School Bus Information LetterNumber School Bus Information Letter 1/19/2005 Dear Colleague:
Enclosed please find a new FTA brochure, “School Bus Information,” developed in response to questions regarding the appropriate use of public transportation buses for school transportation. As you know, Federal transit law places limits on grantees with regard to the provision of school bus service, including buses for school activity trips, in competition with private school bus operators. The brochure explains these limitations, but it is important to understand the circumstances under which a public transit agency is permitted to transport students to school or school activities, as well.
Permissible Use of Public Transportation for School Bus Service
One permissible use of public transportation vehicles for school bus service involves “tripper service” – which is defined as regularly scheduled public transportation service that is open to the public and designed or modified to meet the travel needs of school students and personnel using various fare collection or subsidy systems. We understand that there has been some confusion about the short list of prohibited signage on buses providing “tripper service” that is found in FTA regulations (49 CFR Part 605). Please note that the list is illustrative only; it is not intended to be an exhaustive list of all prohibited signage. Further, in addition to signage, any other indication that the bus may not be open to the general public is prohibited. Further, the provision that “buses may stop only at a grantee’s or operator’s regular service stop” means that all stops must be accessible to the public and must be clearly marked as public stops (except in the case of traditionally unmarked flag stops).
Using Privately-Owned School Buses to Supplement Public Transportation
While public transit agencies are limited in providing school bus service, it is important to note that you are not prohibited from using privately-owned school buses to supplement your regular public transportation fleet. Many school districts throughout the nation contract with private school bus companies to provide cost-effective supplemental service or full service to students in their communities. Likewise, public transit agencies may find that private school bus companies can help keep their communities safe and mobile, by providing supplemental services to regular public transportation. Working with private school bus operators to provide supplemental public transportation service can help communities make more efficient use of their resources, while increasing mobility for community residents.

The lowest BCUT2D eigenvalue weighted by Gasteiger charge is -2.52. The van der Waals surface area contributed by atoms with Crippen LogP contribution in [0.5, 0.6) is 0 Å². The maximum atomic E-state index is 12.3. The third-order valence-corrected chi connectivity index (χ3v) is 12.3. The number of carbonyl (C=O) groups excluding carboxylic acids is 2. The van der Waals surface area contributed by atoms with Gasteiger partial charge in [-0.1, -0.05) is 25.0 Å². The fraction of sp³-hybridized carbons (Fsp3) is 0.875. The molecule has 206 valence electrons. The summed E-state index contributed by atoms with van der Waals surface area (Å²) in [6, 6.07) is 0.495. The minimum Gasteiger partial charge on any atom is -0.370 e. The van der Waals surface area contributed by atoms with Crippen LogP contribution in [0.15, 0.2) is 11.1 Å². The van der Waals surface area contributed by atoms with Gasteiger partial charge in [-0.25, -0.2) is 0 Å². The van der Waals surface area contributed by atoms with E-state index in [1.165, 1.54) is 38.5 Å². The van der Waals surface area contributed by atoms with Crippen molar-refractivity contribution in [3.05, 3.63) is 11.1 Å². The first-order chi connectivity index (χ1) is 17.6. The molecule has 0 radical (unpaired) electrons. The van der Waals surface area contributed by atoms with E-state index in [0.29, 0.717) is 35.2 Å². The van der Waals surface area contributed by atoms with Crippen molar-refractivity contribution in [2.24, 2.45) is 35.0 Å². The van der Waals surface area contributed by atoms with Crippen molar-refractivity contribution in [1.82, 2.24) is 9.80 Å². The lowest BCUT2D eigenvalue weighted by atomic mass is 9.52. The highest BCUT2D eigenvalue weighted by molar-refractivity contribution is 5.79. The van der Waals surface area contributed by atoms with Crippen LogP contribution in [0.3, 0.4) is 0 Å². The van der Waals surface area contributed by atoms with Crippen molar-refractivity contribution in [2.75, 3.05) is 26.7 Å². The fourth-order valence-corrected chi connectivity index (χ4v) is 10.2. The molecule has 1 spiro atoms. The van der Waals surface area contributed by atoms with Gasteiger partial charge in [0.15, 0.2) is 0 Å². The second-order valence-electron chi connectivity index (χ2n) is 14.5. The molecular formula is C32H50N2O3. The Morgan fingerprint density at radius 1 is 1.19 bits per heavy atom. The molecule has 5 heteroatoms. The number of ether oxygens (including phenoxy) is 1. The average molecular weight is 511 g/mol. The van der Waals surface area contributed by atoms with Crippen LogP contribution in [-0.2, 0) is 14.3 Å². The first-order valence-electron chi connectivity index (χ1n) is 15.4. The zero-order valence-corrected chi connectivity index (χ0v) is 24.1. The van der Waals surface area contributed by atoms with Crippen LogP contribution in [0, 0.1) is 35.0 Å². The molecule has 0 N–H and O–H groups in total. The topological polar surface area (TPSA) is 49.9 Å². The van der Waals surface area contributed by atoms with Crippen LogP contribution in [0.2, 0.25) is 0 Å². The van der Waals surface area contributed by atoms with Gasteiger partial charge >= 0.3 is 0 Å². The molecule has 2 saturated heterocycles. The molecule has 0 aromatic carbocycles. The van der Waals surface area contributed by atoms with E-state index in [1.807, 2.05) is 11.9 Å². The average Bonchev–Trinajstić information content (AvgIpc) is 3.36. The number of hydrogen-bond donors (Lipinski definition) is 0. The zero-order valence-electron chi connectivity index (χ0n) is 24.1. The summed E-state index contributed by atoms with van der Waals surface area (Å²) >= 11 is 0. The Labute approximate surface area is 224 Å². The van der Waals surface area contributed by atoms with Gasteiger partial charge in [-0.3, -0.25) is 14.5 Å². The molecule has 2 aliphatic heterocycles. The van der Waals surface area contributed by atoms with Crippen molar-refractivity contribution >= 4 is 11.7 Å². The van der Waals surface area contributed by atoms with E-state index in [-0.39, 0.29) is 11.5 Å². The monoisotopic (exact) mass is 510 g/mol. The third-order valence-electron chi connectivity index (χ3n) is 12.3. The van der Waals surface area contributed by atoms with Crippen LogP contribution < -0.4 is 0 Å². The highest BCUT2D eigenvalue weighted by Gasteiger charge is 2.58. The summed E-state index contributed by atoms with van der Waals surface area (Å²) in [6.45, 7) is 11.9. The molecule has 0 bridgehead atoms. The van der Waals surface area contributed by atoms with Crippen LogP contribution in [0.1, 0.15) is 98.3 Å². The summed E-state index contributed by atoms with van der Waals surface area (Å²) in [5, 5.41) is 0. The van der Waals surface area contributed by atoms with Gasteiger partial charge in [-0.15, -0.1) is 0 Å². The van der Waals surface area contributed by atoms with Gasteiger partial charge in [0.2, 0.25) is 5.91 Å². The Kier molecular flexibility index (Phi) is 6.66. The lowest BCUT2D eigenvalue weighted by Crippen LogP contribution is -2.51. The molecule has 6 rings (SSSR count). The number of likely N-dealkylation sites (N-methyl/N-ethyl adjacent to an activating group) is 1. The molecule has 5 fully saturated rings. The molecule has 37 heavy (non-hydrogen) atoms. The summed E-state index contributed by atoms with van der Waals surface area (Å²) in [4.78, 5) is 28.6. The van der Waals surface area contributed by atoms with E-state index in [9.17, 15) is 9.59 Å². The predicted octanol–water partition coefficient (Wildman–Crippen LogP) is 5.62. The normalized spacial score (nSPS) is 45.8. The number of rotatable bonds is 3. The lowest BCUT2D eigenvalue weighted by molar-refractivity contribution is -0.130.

As you may know, in many communities, contractor-owned school buses are idle for many hours of the weekday and most of the weekends. This means they could be available for short mid-day and weekend routes, which can serve popular destinations like shopping malls, grocery stores, senior centers, and medical facilities. They can be used to augment demand-response and paratransit service, particularly in communities where public agency resources cannot meet the demand. Privately owned school bus fleets can also be particularly helpful in non-urban areas, where public transportation is limited or, in some cases, non-existent.
All FTA grantees are required to involve the private sector in their planning process, and we recommend that you involve local private school bus companies among those private transportation providers that you include in your annual planning and budgeting processes. They will need, of course, sufficient information to provide informed proposals to assist you in expanding services or avoiding fare increases or service reductions.
Private transportation providers are an important component of our community transportation networks. I know that I can count on you to help ensure that they continue to enhance the mobility of our residents by providing cost-effective transportation options.
Jennifer L. Dorn